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Sydney Morning Herald

The cherry growing market is buoyant, and many fruit growing businesses are seeking opportunities and building partnerships with overseas buyers. But breaking into global markets takes time and effort, as we have learned.

When we first considered exporting manufacturing equipment as a business strategy we already had some demand for our cherry grading equipment. Early on, one Italian customer purchased three of our machines to sort and grade cherries. It was from this one customer – who happened to have a very high profile in the industry – that we were then able to build relationships with European and Turkish customers. This taught us that it is vital when considering export markets to gain key contacts that will help push your brand and product.

After our initial market entry, we began receiving more interest from Italy and around the same time were approached by an Italian agent to represent us. This allowed us to develop a more concerted push into other export markets.

After establishing a number of overseas clients, we looked at an online presence. Our first website in 1998 focused on GP Graders being an exporter, despite at the time having little presence in markets outside Australia. Nevertheless, the web site allowed us to appear bigger and more widely spread than we were at the time.


From the beginning we developed a multilingual website and brochures. We produced VHS videos with voiceovers in foreign languages and posted them to enquiries we received through the website. This strategy worked, particularly in Italy where we sold about 13 complete lines over the next six or seven years.  

From Italy we spread to Turkey where we sold our first machine directly to a customer, before accepting an approach by an agent. From here we sold more than 30 complete lines over the next eight years. We had a similar experience in Greece and Chile.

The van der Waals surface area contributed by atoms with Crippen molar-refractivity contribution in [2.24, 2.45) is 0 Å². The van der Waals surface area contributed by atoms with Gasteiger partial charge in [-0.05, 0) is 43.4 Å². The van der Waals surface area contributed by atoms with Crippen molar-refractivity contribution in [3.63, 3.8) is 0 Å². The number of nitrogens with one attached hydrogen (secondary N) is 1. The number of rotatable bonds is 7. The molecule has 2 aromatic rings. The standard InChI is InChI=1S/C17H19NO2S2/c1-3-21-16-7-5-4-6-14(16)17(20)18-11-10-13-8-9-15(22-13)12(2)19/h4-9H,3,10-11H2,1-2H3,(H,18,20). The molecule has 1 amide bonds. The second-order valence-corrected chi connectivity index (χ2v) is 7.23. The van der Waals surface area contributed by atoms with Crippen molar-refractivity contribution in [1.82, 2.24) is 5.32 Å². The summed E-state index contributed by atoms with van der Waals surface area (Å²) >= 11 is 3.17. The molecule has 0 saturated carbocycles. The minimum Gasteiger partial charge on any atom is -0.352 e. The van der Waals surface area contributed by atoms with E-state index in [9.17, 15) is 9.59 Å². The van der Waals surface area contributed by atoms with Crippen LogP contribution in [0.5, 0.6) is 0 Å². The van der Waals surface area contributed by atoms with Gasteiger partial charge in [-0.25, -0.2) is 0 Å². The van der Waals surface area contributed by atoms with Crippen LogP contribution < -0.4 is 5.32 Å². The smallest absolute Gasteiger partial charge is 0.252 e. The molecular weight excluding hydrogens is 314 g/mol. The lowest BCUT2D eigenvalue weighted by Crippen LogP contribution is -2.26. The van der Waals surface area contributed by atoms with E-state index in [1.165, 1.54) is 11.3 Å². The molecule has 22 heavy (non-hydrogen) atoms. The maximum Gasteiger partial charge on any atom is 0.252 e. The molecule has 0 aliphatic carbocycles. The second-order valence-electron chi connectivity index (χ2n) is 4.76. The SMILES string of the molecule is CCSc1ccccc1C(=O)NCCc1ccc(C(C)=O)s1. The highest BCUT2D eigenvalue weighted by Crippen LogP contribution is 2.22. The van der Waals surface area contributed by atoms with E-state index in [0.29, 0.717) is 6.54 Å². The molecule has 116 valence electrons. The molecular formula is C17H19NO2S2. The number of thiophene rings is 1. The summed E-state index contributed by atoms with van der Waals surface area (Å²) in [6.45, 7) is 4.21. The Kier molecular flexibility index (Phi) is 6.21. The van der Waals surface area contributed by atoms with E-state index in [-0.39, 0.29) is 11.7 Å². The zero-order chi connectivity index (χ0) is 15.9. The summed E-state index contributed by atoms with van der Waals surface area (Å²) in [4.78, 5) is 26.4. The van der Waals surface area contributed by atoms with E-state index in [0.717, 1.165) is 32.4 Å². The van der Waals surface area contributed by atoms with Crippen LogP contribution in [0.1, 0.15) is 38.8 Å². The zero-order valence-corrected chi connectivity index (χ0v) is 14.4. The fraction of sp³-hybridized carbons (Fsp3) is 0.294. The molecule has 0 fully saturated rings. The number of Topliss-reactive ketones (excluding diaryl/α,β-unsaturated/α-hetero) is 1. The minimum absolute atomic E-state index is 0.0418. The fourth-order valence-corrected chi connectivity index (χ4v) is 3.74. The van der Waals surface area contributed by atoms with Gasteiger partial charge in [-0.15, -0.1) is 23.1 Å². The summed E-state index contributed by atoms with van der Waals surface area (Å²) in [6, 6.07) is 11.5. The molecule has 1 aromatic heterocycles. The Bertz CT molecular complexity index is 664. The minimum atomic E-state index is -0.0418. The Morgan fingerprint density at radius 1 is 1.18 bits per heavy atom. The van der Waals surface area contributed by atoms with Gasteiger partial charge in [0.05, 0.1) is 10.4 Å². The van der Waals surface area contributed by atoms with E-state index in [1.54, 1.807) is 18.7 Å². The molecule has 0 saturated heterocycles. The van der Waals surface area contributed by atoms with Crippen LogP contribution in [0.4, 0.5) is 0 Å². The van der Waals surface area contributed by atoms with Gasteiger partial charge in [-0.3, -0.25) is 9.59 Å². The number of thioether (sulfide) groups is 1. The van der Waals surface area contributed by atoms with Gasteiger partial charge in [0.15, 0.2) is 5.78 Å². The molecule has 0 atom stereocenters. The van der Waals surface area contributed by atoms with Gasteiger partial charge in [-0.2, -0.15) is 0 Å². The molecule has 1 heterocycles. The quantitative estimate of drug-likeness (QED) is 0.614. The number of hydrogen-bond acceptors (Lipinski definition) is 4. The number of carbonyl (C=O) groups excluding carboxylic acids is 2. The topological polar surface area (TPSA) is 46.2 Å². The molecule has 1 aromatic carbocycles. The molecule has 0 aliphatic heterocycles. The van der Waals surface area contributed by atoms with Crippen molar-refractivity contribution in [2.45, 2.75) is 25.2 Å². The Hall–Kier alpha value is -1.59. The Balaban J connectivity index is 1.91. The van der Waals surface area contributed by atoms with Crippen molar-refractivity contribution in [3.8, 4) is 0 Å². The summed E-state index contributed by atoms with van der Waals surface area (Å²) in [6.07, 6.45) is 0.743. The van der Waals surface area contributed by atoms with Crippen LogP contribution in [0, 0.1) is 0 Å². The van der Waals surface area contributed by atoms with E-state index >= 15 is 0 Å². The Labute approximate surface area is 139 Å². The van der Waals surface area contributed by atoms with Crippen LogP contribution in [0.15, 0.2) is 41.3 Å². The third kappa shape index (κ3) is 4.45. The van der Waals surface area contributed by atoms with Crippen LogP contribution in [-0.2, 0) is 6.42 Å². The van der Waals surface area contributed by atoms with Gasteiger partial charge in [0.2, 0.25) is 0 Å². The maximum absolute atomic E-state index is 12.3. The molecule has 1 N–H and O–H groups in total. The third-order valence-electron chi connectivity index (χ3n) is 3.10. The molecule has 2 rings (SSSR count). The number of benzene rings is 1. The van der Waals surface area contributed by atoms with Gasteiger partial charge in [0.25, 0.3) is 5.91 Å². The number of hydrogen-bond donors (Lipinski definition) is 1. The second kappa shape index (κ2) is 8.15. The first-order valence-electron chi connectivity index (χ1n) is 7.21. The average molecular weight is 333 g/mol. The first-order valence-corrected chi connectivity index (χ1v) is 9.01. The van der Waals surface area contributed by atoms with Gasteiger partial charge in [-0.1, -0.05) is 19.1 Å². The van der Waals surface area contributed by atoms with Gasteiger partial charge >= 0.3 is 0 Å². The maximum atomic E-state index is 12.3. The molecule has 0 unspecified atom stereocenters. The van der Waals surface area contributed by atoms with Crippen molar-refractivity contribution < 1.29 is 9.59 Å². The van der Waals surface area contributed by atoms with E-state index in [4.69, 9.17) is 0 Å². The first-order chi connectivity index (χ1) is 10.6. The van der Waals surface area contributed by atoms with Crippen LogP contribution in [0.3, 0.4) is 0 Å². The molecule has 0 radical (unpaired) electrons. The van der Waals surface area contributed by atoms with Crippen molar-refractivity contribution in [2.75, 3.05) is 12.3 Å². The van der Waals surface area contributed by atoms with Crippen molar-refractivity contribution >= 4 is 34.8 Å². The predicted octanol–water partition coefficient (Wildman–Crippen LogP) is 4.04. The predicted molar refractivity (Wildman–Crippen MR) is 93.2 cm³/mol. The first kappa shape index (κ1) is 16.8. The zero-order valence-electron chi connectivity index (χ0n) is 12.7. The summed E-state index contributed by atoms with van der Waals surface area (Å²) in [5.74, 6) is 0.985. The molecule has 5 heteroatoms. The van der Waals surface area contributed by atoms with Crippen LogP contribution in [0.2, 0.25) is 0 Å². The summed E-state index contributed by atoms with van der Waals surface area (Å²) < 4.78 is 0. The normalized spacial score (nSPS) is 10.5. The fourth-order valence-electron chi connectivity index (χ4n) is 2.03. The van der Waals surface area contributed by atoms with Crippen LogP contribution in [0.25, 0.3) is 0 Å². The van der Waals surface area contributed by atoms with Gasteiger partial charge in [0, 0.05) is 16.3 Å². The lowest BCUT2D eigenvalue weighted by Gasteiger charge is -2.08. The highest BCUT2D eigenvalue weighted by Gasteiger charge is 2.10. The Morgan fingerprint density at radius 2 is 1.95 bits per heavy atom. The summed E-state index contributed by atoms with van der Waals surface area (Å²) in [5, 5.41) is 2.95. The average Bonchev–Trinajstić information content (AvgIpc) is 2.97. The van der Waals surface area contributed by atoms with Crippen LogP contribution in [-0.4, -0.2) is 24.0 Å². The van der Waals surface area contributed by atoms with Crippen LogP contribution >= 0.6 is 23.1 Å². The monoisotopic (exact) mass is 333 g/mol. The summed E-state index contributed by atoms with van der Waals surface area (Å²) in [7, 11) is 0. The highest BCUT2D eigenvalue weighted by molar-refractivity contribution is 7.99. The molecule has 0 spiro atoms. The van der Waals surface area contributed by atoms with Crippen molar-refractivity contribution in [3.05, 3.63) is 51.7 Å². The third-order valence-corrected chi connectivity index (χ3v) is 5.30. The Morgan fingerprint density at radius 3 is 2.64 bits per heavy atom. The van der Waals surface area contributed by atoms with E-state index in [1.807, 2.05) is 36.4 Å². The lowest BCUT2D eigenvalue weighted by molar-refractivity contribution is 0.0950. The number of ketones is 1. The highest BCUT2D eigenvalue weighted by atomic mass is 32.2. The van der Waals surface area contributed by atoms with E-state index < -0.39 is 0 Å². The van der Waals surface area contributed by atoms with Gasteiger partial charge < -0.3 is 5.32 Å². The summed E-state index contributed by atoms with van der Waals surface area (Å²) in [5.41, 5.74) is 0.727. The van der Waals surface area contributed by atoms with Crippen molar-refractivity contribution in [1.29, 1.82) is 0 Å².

One of the reasons for our success is because we have a product that is attractive to overseas markets. Cherries are a sought after commodity and in Asia are seen as a luxury item. It is why Australian cherry exporters have a strong market share, despite certain quarantine hurdles placed on them by foreign governments.

As we entered the US and Canada, we did discover flaws in our formula and found that with growth often comes the need for direct intervention in markets, rather than simply relying on distributors. My advice is to play a very active role in all markets you participate in, because it may be cheaper to go direct. More importantly, it gives you control of your brand. If you have built strong relationships, there should be no problem approaching customers directly.

Agency relationships work well in small and more fractured markets but less well in larger more clustered markets. Ideally exporters should have direct ownership over the entire process from product development, to marketing, sales and installation or deployment. But this can be impractical where a company only makes occasional or smaller sales. We have direct control in Chile and the US, but are comfortable for now with agents elsewhere. We do continually reevaluate this strategy as we are in an expansion mode.

We now have machinery in 18 countries and, with the development of our product mix, we are looking to grow from this base. We target niche markets, introducing a technology and process that is revolutionary to existing methods. Early adopters provide us a reference site from which we grow within these niche industries and geographies and we seek to gain penetration and established our brand before the competition arrives. We have an exciting future ahead of us and we see endless opportunities in obscure and exotic products and places.

Stuart Payne is GP Graders' managing director

Read more: http://www.smh.com.au/small-business/managing/an-insiders-guide-to-developing-foreign-markets-20150323-1m5flj.html

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